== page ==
APAC contact center services poised for growth

Recovering from last year's global economic downturn, Asia-Pacific contact center services market to ring in US$616.6 million in 2016, aided by increasing presence of multinational companies, new report reveals.

Boosted by the growing presence of multinational companies (MNC), the Asia-Pacific contact center services market is expected to return to growth after weathering the global economic downturn during which the market shrank by 10.5 percent in 2009 over 2008.

According to a new report released Tuesday, Frost & Sullivan projected that revenue for this market will grow at a compound annual growth rate of 11.5 percent from US$287.5 million in 2009 to reach US$616.6 million in 2016.

The research firm's industry manager, Krishna Baidya, said in the report that the region's call center market is on an upswing as it rides on an increasing presence of MNCs, which are also looking to leverage customer service as competitive advantage.

During the downturn, contact center applications market in Asean saw a decline but channels were able to reduce their losses by increasing the value of services in their deals, said the report. Domestic demand was also a key driver for the region's developing economies, noted Frost & Sullivan, which pointed to Malaysia, the Philippines and Vietnam as markets that had grown during the downturn.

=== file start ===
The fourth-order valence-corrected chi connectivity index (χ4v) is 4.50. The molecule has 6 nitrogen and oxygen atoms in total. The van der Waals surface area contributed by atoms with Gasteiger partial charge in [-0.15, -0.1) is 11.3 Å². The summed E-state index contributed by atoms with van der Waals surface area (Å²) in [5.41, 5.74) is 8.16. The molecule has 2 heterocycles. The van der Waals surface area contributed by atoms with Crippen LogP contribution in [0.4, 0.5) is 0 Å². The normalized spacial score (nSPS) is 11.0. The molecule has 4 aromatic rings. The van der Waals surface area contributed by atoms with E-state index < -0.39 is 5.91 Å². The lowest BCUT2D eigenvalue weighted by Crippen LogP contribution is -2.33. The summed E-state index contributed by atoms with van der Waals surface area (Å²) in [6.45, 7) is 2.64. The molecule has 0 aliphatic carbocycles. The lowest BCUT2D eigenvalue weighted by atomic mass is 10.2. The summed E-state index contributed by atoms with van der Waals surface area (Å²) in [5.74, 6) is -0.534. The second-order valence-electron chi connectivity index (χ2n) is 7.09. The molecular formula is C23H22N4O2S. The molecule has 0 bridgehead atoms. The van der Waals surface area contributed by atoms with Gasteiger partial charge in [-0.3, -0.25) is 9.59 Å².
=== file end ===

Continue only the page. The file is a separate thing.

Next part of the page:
For developed markets such as Australia, Japan and South Korea, rapid development toward IP migration boosted the uptake of professional services and adoption of advanced applications.

Contact centers for these developed markets remained dominated by business and financial services institutions and telecom verticals, said the analyst firm, noting that the government sector also invested in contact centers and related professional services.

Baidya said: "IP migrations, coupled with the consolidation of contact centers, are driving demand for implementation and integration services. Consulting services are in the emerging phase in the region, with greater adoption seen in mature markets where deployments are often more complex."

The perception that premium services such as consulting and professional services as expensive is often a barrier to the wider adoption of such services, especially within the mid-market, according to Frost & Sullivan.

However, as maintenance services become increasingly demanded as a basic offering in services contracts, pushing down price-points, service providers will be driven to diversify their service portfolio.

"Nevertheless, the developing markets in Asia-Pacific are witnessing high domestic demand," said Baidya. "As local enterprises grow and the value of customer service becomes apparent, the complexity of deployments and the need for an enhanced level of accompanying services will be heightened."

Boosted by the large outsourced contact center market, the analyst added that e-government initiatives by both central and state governments, as well as growth in domestic demand for contact center services, will likely see the fastest growth in the region.